•         Rahab, who despite her past decided to protect individuals who she barely knew based on the hope that she could in turn protect her family.
  •         Paul, when confronted with the truth of the gospel left his position and instead turned to bring people to Christ.
  •         Or the many prophets who were stoned to death as a result of their faith and belief in Jesus Christ.

Their stories show us that although the road may be hard, we can use the resources around us to remain resilient! I hope you take such a path. Be encouraged!

About Tamara Reeves Ph.D.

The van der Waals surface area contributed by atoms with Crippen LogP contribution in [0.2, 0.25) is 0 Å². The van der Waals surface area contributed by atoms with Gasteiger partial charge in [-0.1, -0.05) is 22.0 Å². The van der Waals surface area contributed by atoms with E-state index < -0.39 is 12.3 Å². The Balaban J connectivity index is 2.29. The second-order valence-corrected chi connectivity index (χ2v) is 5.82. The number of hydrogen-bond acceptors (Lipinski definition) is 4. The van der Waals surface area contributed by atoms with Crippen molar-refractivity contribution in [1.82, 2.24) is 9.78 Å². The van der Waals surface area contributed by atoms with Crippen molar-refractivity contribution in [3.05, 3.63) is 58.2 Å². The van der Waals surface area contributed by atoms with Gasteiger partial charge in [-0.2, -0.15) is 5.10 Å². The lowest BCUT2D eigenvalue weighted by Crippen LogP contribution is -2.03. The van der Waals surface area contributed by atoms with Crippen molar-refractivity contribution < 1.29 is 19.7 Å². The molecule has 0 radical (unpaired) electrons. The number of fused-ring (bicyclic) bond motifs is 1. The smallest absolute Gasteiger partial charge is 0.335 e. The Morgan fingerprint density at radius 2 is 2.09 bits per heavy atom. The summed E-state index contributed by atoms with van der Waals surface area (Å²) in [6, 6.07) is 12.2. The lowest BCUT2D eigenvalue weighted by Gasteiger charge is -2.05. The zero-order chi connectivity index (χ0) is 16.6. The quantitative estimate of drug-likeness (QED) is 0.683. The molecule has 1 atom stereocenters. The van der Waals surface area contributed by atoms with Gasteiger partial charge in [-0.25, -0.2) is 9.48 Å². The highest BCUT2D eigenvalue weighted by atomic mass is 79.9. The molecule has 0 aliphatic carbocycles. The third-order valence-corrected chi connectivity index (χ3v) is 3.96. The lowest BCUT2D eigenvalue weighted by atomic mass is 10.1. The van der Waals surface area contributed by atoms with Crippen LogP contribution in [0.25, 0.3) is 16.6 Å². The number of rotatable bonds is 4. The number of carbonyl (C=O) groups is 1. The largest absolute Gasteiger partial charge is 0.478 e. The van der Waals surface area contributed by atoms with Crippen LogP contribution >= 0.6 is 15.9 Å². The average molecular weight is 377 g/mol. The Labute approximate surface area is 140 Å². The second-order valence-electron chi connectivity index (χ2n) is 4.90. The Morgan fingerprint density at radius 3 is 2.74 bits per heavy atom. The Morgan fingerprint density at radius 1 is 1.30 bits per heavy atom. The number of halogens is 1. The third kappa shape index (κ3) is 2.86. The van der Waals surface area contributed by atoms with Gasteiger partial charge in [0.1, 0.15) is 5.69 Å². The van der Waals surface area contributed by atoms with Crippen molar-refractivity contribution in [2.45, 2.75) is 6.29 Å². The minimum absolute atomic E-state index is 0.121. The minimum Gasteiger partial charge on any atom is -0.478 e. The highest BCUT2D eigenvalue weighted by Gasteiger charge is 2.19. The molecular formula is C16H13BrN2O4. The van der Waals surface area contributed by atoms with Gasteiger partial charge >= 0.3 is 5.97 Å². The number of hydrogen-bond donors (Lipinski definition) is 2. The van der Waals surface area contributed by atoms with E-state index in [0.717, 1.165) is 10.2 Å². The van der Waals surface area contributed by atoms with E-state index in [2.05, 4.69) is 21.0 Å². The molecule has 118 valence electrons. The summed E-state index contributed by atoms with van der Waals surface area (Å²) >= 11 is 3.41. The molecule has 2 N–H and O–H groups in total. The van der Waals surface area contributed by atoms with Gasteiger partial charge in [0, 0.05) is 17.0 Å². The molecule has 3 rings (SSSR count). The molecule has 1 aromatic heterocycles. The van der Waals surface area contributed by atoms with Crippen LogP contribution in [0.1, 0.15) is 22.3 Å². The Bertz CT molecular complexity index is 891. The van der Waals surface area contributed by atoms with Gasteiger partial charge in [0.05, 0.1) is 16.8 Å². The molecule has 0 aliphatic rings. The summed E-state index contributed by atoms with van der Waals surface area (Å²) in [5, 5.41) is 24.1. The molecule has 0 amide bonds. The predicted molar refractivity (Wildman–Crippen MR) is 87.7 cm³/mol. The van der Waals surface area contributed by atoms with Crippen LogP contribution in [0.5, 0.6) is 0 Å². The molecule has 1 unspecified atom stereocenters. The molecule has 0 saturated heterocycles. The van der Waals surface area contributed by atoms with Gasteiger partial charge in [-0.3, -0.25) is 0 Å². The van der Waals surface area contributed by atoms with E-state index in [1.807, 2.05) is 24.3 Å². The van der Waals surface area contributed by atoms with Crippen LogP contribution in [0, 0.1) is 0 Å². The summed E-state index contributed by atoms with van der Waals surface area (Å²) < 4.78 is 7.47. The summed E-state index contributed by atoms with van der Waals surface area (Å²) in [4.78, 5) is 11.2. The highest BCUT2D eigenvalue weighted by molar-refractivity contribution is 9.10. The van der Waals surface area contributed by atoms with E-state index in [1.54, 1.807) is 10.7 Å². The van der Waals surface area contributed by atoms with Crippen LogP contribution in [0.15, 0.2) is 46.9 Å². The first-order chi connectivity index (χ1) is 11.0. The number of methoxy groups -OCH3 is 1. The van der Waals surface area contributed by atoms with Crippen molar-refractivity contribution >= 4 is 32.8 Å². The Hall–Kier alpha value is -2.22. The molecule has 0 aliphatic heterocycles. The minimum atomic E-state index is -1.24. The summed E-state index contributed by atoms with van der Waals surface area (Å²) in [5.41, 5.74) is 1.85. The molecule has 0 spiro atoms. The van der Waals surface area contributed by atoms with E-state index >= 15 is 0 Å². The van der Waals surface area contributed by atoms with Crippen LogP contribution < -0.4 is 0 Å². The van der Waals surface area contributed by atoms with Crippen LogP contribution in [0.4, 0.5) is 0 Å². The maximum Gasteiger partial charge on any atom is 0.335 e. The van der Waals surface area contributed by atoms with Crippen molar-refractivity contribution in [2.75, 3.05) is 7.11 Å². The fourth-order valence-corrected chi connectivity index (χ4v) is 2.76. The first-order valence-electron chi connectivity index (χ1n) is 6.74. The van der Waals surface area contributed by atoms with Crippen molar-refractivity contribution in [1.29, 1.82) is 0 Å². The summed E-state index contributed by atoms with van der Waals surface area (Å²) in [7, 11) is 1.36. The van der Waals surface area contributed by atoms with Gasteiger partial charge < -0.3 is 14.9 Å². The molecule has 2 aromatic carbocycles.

Tamara Reeves, Ph.D., grew up in Oklahoma City, OK, and graduated from high school from Douglass with hopes of becoming a psychologist. Dr. Reeves went on to complete her Bachelor of Arts degree at the University of Central Oklahoma in psychology and graduated Cum Laude. At UCO, Dr. Reeves applied for the Ronald McNair Scholar’s program, and was accepted into the first cohort at this institution. She completed two research projects within this program and began working for a federally funded clinical research trial during her senior year in college. In the fall of 2002, Dr. Reeves began her graduate work at the University of Memphis. She subsequently completed her master’s (May 2005) and doctoral degree (August 2008) within the clinical psychology program. Dr. Reeves initially began her graduate work with an emphasis in child and family studies. While completing her pre-doctoral internship at the University of Texas Health Science Center at San Antonio, Dr. Reeves began working within two grant funded programs that helped develop clinical services for adults with schizophrenia and bipolar disorder. Following this year of training, Dr. Reeves moved back to Oklahoma and worked for three years within the Alcohol and Drug Abuse Prevention Office at the University of Central Oklahoma. At present, she works as a Licensed Clinical Psychologist and the owner of Keys for Hope, PLLC in Oklahoma City where she provides psychological evaluations, and grant writing and reviewing. She also serves as a full-time faculty member for the University of Phoenix and as a dissertation chair for Grand Canyon University. Outside of these pursuits, Dr. Reeves spends most of her time with her daughters, Kelsey and Kamille, and her son, Isaiah. She also enjoys the work she is able to do at her church, People’s Church, and staying physically active.